Being out in the countryside with my dogs gives me time to think. I’ve learnt the pleasure of solitude without being lonely, and that’s a good feeling for me.

Welcome to "Man with two dogs" - the family website for dog owners and dog walkers.

This is my countryside diary which appears each Saturday in the Dundee Courier newspaper.

A funny old world

March 15th, 2008

YOU SEE some funny things in the country. Not funny ha-ha, or even funny peculiar, just funny unexpected.

Driving home my eye caught the movement of a bird near the top of an electricity pole by the roadside. It was a woodpecker and what was unusual was that the pole was a clear hundred yards from the nearest trees. I can't think that I've seen a woodpecker quite so out in the open and so far from the protective safety of woodlands.

It couldn't have been food it was after for these poles are stripped of all the bark which hides the insect life the woodpeckers feed on, and they are then dipped in preservative. We hear their drumming displays most mornings in the trees round the house when we are out with the dogs. That's where I expect to see them and I can only imagine that this one was a bit disorientated with the exuberance of spring and its expectations of attracting a mate.

Past Tigerton, where the road branches left to Edzell and right towards Little Brechin, you cross a burn called the Buttery Burn, as I have just found out from looking at the map. In the corner of the field beside the bridge over the stream I watched a heron and a buzzard for a few moments. Nothing especially odd about two such birds being in the same field, except there was only about twenty feet between them and I hadn't seen that before.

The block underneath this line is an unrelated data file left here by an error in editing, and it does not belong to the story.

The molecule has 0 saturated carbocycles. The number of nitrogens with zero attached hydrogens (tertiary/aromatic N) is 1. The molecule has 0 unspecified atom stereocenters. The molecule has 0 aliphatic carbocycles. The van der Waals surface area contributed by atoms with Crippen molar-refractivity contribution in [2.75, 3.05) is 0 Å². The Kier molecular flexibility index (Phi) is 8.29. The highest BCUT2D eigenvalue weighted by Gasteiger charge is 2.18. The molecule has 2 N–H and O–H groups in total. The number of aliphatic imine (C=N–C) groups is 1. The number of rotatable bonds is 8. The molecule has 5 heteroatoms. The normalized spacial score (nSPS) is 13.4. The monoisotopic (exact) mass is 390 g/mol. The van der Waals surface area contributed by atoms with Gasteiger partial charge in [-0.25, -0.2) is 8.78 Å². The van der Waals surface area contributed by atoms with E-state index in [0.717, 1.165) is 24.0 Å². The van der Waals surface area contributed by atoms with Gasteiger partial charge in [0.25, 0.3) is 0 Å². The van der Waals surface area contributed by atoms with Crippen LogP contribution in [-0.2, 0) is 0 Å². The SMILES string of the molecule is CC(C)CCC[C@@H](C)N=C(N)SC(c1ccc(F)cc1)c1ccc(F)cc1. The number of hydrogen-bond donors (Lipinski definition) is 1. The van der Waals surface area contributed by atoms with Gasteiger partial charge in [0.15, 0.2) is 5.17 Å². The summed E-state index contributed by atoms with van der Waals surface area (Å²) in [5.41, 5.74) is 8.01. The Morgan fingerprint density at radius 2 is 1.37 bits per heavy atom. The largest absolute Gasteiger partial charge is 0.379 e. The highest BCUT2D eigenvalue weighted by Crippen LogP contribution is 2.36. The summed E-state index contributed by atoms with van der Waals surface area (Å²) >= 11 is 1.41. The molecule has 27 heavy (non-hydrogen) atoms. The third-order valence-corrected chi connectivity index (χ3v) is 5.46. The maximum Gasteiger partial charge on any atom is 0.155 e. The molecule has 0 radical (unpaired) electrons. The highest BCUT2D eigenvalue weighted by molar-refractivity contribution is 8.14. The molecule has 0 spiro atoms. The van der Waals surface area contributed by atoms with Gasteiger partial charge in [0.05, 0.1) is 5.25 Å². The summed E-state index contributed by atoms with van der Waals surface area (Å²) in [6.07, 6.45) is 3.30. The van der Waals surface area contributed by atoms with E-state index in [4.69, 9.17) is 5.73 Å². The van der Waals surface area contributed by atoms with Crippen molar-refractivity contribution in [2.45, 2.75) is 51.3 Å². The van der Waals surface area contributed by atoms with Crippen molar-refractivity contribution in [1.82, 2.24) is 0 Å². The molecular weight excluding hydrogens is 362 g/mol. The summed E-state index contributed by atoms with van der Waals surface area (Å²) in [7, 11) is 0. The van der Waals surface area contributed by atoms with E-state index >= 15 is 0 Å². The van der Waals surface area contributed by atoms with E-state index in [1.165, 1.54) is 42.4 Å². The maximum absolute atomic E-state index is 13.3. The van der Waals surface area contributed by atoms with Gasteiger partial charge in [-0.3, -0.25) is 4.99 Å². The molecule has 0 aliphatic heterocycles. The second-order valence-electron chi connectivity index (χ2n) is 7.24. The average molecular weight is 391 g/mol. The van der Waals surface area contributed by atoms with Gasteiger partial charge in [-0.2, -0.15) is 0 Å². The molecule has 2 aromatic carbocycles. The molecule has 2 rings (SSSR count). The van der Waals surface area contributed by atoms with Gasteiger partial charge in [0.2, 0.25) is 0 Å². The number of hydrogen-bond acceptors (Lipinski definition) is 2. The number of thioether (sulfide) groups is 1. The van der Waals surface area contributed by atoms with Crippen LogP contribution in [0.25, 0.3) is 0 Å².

The buzzard was mantling its wings, flapping them as if it would fly at the heron and attack it. Perhaps the heron had caught a small trout or an eel in the burn and the buzzard hoped it could unsettle it enough to make it disgorge its meal, which the buzzard would gobble up.

I'll never know, for the heron lost its nerve and flew off. The buzzard gave me a dirty look for interfering in its dinner arrangements and flew off too, in a huff.

I called in to see Stephen Samson at Milldens Mill who has compiled a history of the mill and the district. I was delivering a copy of a letter I'd received from a lady who grew up on his farm eighty years ago. On the other side of the Lunan Water, opposite the mill, is an old cottage and croft. Stephen was visited a while back by a man who was born in the cottage, and who told him that his father had ploughed his small fields with a single furrow, one-way plough yoked to an old shire horse and a bullock.

Unusual perhaps, but not unprecedented I'm sure. It couldn't compare with Stephen's story of holidaying in the Pyrenees forty years ago. He watched a farmer working his land, and the plough was drawn by a bullock and a young woman!